June 2007

Andrea Chmielewski

fiction

Like Blood in Water by Yuriy Tarnawsky

Though Like Blood in Water, Yuriy Tarnawsky’s collection of five “mini novels,” is a somewhat slim 192 pages, the stories themselves often seem as though they are folded, accordion-style, so that they expand and contract with the act of reading. It is this kind of shifting nature that leads me to believe that I could read the collection 10 times and it would mean something different each time. Some elements that seemed of the utmost importance upon my first reading might not even receive a second glance later. And so, after closing Like Blood in Water for the first time, I was struck by the idea that the book in my hands, the actual printed words, was much less important than my experience reading it.

Like Blood in Water is an incredibly complex, beautiful, and frustrating work. It is less about story than craft, a fact that I found alternately exciting and confounding. While Tarnawsky chooses to call his stories mini novels, I think a better term might be collages, or jazz improvisations, or splatter paintings.

The collection starts off relatively easy with the work “Screaming,” the most straightforward of Tarnawsky’s tales. Straightforward is a relative term, though. Like each of the mini novels, “Screaming” is broken into a series of interrelated sections, sometimes using poetry or even scripted dialogue. Piecing the sections together, choosing what to show and what to keep hidden, is what Tarnawsky does so well; by writing only the minimum, we as readers are forced to help him create the story, weaving it together and filling in the blanks.

“Screaming” concerns itself with a man named Rilke Roark and a one-armed woman he meets named Alba, whom we are told get married and, really, are exceptional only in that they scream for transcendental purposes. One need only read a small section of “Screaming,” though, to recognize Tarnawsky’s enormous talent as a writer, and to understand that no basic plot synopsis could do his writing justice: “The sky above is also brown, tinged by the light reflecting from below. It is very low -- so low Roark has to stand with his head bent down. It stretches flat all the way to the horizon where there is only a thin opening left between it and the earth like the slot in a pinball machine. Someone on the other side is feeding shiny new quarters of light into it one by one, over and over again.”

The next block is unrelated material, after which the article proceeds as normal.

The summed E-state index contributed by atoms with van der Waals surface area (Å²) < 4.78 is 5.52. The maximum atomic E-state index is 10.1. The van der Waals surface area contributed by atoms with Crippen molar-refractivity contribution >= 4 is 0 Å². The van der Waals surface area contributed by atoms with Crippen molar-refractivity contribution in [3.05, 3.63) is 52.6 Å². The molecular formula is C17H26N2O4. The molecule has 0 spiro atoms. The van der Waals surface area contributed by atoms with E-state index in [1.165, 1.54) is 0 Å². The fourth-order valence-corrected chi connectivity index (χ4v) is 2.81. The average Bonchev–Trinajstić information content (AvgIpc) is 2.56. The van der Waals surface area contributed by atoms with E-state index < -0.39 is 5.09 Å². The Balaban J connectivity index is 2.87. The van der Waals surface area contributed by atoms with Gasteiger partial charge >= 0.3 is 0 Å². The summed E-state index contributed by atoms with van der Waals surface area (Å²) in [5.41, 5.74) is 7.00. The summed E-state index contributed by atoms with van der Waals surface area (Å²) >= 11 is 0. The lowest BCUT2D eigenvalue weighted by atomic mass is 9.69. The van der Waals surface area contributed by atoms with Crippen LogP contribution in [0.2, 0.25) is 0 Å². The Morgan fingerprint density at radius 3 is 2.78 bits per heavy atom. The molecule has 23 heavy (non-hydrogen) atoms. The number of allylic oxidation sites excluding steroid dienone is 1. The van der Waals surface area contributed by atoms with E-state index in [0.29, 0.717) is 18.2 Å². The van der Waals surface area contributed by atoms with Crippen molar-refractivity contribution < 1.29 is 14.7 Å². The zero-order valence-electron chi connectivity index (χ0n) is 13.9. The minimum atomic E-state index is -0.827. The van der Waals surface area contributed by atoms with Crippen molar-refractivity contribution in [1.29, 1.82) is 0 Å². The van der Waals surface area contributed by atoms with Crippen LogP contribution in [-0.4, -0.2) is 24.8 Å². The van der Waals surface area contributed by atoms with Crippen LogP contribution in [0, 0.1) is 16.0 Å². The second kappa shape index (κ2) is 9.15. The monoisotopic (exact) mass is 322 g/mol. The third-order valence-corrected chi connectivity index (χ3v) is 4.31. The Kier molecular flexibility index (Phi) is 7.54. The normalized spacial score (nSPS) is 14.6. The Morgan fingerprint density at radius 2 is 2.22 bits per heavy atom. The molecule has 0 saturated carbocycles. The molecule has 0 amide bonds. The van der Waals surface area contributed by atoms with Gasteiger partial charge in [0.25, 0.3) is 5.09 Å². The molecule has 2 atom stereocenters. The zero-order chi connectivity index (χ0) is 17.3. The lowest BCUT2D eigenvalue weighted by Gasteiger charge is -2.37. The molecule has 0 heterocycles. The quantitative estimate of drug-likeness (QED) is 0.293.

With each successive mini novel, the collection becomes more complex, more enigmatic. Certain themes are constantly popping up: dreaming, identity, loss, doppelgangers, the apocalypse. There are moments of brilliance and moments of frustration and opaque meaning. Towards the end of reading Like Blood in Water, as I thumbed forward through the last story and realized my journey would be over in a few pages, I felt a little like I was finally seeing the end of a long, bloody battle. This was not because the book was not enjoyable, but because it is rare that I have to do so much intellectual work while reading a collection of stories just to get to the end of it.

I feel as though I’ve yet to form any solid opinion on Like Blood in Water. Even after a few close readings, it seems I have barely scratched the surface, barely identified all of the complexities and ambiguities and interconnections that Tarnawsky worked into his collection. And so perhaps all there really is to say about Like Blood in Water is that, if you choose to pick it up, prepare for it to seem heavier than it looks -- there is nothing diminutive about these mini novels.

Like Blood in Water by Yuriy Tarnawsky
ISBN-13: 978-1057366-135-5
Fiction Collective 2
192 pages